By Ian Walker. U.K.

All the following pictures were taken on a Nikon Coolpix 4500 digicam together with a Zeiss microscope and objectives. At present I'm still trying different settings and techniques using the Nikon for microscopy and so some of the following pictures could be better!

*Note that most of the pictures have been post edited with Photoshop Elements® to improve contrast and definition. The magnification shown for each image refers to those seen through the eyepiece not taking into account the final image size.*

Below are the slides, in order, of the pictures in the article.

On the left below, H.R.S. Williams: mounted in 1922, part of his slide showing six selected Coscinodiscus, Actinocyclus and Stictodiscus diatoms.
On the right is from Watson & Sons Ltd, one of three nicely arranged Actinocyclus subtilis.

both taken at X630 in black and white using phase contrast.


Unamed mount: mounted in 1965 possibly by R. Gosden, of Auliscus gigas from Palos Verdes 6A, California.


On the left X630 using phase contrast in black and white, on the right X400 phase contrast with blue filter in colour.


A very nice 'classic' slide by Richard Suter showing various Isthmia nervosa.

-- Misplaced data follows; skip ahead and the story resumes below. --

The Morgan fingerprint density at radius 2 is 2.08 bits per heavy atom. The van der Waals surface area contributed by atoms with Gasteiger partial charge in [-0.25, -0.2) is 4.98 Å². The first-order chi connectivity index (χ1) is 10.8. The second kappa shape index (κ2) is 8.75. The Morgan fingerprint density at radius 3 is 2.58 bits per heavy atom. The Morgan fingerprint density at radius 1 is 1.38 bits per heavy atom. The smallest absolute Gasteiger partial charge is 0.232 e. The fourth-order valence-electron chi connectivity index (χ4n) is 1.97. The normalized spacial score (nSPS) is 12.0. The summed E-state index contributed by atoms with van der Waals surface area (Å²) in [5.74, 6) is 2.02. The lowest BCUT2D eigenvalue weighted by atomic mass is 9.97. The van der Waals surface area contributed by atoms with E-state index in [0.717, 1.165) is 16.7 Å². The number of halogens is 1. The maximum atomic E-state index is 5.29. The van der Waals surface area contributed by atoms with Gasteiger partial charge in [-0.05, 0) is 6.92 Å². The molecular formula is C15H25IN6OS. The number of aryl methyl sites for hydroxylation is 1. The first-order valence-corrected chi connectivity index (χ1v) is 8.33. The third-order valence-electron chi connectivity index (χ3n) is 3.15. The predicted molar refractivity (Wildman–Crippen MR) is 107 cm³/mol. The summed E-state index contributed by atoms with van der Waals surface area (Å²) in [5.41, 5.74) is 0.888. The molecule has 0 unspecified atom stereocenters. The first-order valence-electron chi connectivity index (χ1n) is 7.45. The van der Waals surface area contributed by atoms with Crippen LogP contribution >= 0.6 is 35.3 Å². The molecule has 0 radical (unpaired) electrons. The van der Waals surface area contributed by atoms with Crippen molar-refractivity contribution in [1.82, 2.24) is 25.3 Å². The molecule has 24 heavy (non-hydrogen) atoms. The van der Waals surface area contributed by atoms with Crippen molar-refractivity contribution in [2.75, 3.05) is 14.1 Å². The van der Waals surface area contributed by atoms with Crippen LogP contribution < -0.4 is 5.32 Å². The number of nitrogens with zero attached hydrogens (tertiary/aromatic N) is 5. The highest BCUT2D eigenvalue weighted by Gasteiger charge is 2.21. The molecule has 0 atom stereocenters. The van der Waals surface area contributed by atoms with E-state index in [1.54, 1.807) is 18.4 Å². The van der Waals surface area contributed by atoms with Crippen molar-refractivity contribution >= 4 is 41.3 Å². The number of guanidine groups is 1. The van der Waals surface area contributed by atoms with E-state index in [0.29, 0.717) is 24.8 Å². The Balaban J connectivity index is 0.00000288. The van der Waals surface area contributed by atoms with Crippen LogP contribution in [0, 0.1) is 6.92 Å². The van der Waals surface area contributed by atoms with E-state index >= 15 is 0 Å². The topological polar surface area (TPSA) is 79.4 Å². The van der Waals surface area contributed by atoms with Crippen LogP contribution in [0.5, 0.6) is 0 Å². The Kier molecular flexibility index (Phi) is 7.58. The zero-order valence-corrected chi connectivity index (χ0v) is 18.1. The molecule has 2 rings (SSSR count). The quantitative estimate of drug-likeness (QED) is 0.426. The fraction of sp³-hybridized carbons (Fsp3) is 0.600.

X24 by top lighting, this shot was achieved with a 'MINI MAGLITE'® torch and a very cheap unamed achromatic 4X objective!


A. C. Cole: two beautifully mounted Aulacodiscus diatoms from Peru, the mount is still incredibly clear and free of defects after many years. This shot required very little editing due to its clarity, except for modest enhancement after resizing.


R. Gosden: mounted 1963 in Naphrax of a Navicula from Newport Beach, California, U.S.A. This slide looks excellent in bright field as well.

X630 Phase Contrast.


H.R.S. Williams: mounted 1922 in Styrax, this is part of his slide of five nicely arranged diatoms.

On the left, Arachnoidiscus and on the right the central portion in colour at X250 using phase contrast with a blue filter.


Uknown mounter: mounted in 1922, these photos don't do this slide justice, four beautifully mounted Stictodiscus buryanus from a fossil deposit, Haiti, again looking good after 80 years.


On the left X100 bright field in black and white and on the right, X250 showing the central diatom in phase contrast [at a different focus point] with a blue filter.


Fred Reed: mounted in 1957, this shows a 'brackish' diatom from Whangamarino, New Zealand, now recognized as an important wetland site for a large number of rare and endemic plants and animals.


On the left, the Whangamarino diatom in black and white and on the right at X250 using phase contrast [at a different focus point] with blue filter.

the end.

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